Malaysia has been a leader in taking up the “Qualified ASEAN Bank” initiative, inking agreements with Indonesia, Thailand and the Philippines. But since Malaysian banks are already active in these markets, some regulators are reluctant to push ahead with implementation, worrying that the deal could be unfavorable to their own banks.

from staff writer, YU NAKAMURA :


Sony worker revolt highlights hazards of leaving China

GUANGZHOU — Workers at a Sony plant here are staging a major strike in response to the electronics giant’s sale of the facility, drawing attention to the challenges Japanese corporations face not just in doing business but also in pulling out of operations in China.

The incident began when Sony announced on Nov. 7 that it was selling its camera components factory in this Guangdong Province city to a Chinese company for about $95 million. Sony was forced to make the tough call to offload the plant, which began operating in 2005 and currently employs some 4,000 people, amid the economic slowdown in China. The Tokyo-based electronics maker seemed to handle the situation reasonably, given all employees were to keep their jobs under the new owner.

Yet the workers were up in arms the next day. “Don’t sell the factory to a Chinese company without any explanation!” they said to supervisors. “If you don’t want a protest, pay us!”

They began blocking the entrance to the factory on Nov. 10, delaying outbound shipments. With the deadline for the goods fast approaching, the police finally showed up on Nov. 15 to break up the situation. Several were injured, and 11 employees who led the protests were arrested.

But the problem is far from over. On Nov. 16, the workers raised a banner on the factory gates that read, “We are not machines or slaves. Don’t sell us. We have dignity and human rights.” They show up everyday but were still refusing to work as of Tuesday, passing their time instead in the cafeteria or the yard. All production has halted. Police remain on the lookout nearby for any signs of unrest.

Many workers admit they are taking such extreme measures in hopes of a payout. “I was surprised when I heard Sony was pulling out,” a 26-year-old female employee said. “But one of the leaders said if I joined the strike, I would receive a lot of compensation because Sony is a big, famous company. I don’t really understand, but I decided to join.” She said firmly that she will not return to the production line until she is paid.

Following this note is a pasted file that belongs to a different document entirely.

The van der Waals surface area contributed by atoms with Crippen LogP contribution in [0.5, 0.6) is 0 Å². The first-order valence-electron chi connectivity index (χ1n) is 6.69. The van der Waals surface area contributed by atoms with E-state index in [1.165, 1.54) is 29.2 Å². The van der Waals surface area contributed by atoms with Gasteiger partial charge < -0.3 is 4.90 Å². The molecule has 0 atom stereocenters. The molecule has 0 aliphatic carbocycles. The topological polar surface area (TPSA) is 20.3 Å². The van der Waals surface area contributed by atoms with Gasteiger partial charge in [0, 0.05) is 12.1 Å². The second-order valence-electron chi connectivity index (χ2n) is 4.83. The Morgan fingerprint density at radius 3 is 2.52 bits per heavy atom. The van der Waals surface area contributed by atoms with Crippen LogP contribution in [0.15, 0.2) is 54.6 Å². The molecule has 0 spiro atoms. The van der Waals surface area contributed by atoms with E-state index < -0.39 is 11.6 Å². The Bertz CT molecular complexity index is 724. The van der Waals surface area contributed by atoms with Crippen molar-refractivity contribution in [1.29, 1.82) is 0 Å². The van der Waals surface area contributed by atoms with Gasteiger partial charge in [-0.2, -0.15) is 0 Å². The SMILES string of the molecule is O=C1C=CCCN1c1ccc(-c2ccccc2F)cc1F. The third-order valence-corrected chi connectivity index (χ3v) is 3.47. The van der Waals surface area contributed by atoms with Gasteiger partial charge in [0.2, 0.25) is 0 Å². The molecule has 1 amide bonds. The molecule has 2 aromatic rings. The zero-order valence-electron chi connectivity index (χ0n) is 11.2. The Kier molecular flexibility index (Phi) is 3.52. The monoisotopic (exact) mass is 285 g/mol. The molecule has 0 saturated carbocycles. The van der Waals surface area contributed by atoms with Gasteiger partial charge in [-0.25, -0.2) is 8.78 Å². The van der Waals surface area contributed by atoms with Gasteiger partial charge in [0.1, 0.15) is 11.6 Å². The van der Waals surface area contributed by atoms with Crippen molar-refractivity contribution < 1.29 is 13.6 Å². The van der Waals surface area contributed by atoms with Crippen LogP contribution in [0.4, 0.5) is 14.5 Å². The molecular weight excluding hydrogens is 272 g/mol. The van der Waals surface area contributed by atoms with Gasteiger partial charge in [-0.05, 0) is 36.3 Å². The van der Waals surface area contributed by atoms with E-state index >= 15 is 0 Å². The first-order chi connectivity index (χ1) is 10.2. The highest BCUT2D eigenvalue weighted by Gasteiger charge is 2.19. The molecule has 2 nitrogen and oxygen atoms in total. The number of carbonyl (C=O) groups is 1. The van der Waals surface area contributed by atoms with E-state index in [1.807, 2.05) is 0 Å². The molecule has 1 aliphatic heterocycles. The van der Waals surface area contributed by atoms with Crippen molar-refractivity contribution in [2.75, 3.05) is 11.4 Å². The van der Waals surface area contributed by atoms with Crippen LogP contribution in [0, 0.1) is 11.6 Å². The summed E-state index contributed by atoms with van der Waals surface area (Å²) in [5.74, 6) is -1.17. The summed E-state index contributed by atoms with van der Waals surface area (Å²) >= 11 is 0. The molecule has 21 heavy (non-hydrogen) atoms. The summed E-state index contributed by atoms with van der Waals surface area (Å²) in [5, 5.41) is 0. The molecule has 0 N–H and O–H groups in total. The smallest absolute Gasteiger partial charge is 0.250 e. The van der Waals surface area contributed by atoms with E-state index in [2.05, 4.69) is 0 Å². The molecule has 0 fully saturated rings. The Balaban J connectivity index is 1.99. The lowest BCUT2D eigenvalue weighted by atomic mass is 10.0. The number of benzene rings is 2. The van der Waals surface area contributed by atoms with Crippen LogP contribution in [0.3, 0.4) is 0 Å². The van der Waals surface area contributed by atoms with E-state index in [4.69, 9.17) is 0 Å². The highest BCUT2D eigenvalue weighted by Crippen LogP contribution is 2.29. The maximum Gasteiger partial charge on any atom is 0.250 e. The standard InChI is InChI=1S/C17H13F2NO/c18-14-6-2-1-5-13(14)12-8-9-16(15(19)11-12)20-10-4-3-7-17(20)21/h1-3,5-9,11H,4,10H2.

“A number of Japanese corporations have prioritized reaching a quick resolution to problems by offering massive compensation” even when they were not at fault, said IBJ Consulting’s Akihiro Maekawa, an expert on labor issues in China. Many businesses would rather pay up than have their employees continue making a racket.

Workers are aware of this, so they use social media to exchange information on past cases. “They get information on which companies paid how much in compensation under what circumstances, among other things, and they use that to negotiate,” Maekawa said.

Sony has legally done nothing wrong with its recently announced sale. Article 33 of China’s Labor Contract Law stipulates that “the labor contract shall not be affected” by a change to the employer’s name, legal representative, leader or investors. Because the factory employees will simply continue working under a new employer, Sony does not owe them any financial compensation. Many are watching how it handles an issue that has troubled many Japanese companies in the past.

Observers will also keep an eye on the Chinese reaction. Beijing needs to provide a fair business environment to foreign businesses as it shifts its focus from quantity to quality of production to reach the next stage in its industrial development. But in reality, the odds are still stacked against certain players. Authorities at least must recognize that such forceful tactics as the Sony strike will further cool foreign investment in China.